Secrets of the Olive Trees
This article by Tom Segev in Haaretz looks briefly at the famous artist's village of Ein Hod, which was once the Palestinian village of Ayn Hawd. It is just one example of the way that the history of the Palestinian people has been suppressed in Israel, even when the physical foundation of their former villages were eagerly taken over. Noga Kadman, who is a member of Zochrot, which documents the Nakba in Hebrew (www.zochrot.org ) discusses this phenomena in her new book "On the Road Side, On the Mind Side," which was just published in Hebrew.
For an in-depth look at Ein Hod as a microcosm of this suppressed history, the 2002 movie "500 Dunam on the Moon" explores it to great effect. If you can't get your hands on a copy, the website summarizes the story of the former and current villages (http://www.500dunam.com/links.html ).
I have a personal connection to this story. Family friends have a house in Ein Hod, and last year they explained to us sheepishly that during the olive harvest residents of Ayn Hawd, who are the remaining refugees from what is now called Ein Hod, are paid to come to harvest the olives from the trees for them, trees that used to be their own.
The Makings of History/Secrets of the Olive Trees
The Ein Hod artists village describes itself on its Hebrew Internet site as "an ancient Israeli environment." It belongs to "a Middle Eastern culture from other times" and, according to the English-language site, visitors can "discern in the old structures the many textures and architectural forms of earlier occupants - from the Christian Crusades to the Turkish Empire."
The houses of the Arabs who lived there until 1948 are not mentioned. This is an unusual case: A recently published study shows that the kibbutzim and moshavim that arose on the ruins of Arab villages do not usually omit this fact, even if the Arab residents themselves, who were expelled and fled, are almost never mentioned, as if they had never existed.
When writing her book "Beshulei haderekh uveshulei hatoda'a" (On the Road Side, on the Mind Side), published by November Books, geographer Noga Kadman began with the assumption that the Arab villages were pushed to the margins of Israeli discourse. But when she examined internal newsletters and anniversary publications put out by kibbutzim and moshavim that had been established on the remains of these villages, she discovered an attitude of possessiveness and few moral qualms: There is no shame in living in Arabs' houses, but it isn't pleasant to mention the Arabs themselves. It is as though their history and their way of life had never existed. The takeover of the abandoned villages is often described as part of the effort to make the wilderness bloom.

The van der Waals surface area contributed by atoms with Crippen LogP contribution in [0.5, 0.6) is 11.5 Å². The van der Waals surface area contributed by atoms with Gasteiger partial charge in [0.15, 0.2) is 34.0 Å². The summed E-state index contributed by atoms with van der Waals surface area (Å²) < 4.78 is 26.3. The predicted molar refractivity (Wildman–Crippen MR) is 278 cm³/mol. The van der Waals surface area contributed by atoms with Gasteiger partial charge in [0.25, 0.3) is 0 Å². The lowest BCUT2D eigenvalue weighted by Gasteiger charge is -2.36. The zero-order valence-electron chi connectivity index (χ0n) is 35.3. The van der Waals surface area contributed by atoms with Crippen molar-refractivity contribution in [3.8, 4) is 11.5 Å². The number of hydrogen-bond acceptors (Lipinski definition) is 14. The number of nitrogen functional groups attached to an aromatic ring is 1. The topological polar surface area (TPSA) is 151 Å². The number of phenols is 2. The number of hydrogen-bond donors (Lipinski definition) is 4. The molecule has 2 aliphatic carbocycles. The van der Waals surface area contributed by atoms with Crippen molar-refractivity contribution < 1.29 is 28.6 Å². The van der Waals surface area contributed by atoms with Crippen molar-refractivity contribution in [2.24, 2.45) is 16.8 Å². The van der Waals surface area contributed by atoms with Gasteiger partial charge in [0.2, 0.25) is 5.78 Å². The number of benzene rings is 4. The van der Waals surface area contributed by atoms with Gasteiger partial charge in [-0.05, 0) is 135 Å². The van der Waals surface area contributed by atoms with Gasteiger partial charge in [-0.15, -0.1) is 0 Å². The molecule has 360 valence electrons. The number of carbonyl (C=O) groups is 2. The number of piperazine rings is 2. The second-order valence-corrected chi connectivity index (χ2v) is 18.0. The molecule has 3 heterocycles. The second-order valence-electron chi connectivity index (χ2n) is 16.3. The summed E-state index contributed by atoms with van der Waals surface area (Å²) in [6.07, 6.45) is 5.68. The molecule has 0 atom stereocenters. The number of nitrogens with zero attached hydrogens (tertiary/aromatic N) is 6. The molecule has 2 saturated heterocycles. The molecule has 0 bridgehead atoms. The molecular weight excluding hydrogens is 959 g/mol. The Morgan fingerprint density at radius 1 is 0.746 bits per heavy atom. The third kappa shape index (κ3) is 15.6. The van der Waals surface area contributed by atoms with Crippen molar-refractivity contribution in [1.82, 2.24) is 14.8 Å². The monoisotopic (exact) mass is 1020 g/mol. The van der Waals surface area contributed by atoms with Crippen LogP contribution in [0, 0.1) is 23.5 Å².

"There was nothing there," members of Kibbutz Barkai write in one pamphlet that is quoted in the book. There was some mention here and there of the Arabs "bequeathing" their lands, their homes and even their furniture and household goods to the new settlers.
"Our central clothing warehouse was adorned with a number of mahogany closets from the abandoned property," states a Kibbutz Kabri publication. "Thus, we gradually equipped ourselves with a minimum of comfort."
The Arabs who came back to rescue some of their property were considered thieves, and hunting them down was a source of income, as stated in a book that Kibbutz Carmia published on the occasion of the 35th anniversary of its establishment: "They came at night to steal fruit from the orchards and go back to Gaza laden with loot ... We guarded the area of the kibbutz from them ... We would catch prisoners, bring them back to the kibbutz and the army picked them up every morning and paid us ... Inside the kibbutz there was a kind of 'jail' - a small tin shack - where they would keep the prisoners until the army took them."
Kadman found evidence of pangs of conscience in the publications of only two kibbutzim, Yiron and Sasa. A Yiron bulletin from 1949 states: "The facts show that men, women, old people and babies were murdered, villages were destroyed and burned down, with no justification."
One of the members of Sasa wrote: "I am thinking about the abandoned village Sa'sa that we entered this morning with pride and energy, and about the lives of the Arabs who lived here. I wandered through some of the decrepit houses. I looked at jugs that had been turned upside down, harvested grains, books, baby shoes, and I smelled the odor of destruction ... The comrades debated what to do about the mosque. The army had destroyed it and most of the comrades agreed that this was 'inevitable.'"
At Kibbutz Beit Ha'emek, someone wondered about the ancient olive trees, asking himself what the trees would have related about "different people and many harvests," if they had been able to speak.
Jewish Peace News editors:
Sarah Anne Minkin
Jewish Peace News archive and blog: http://jewishpeacenews.blogspot.com
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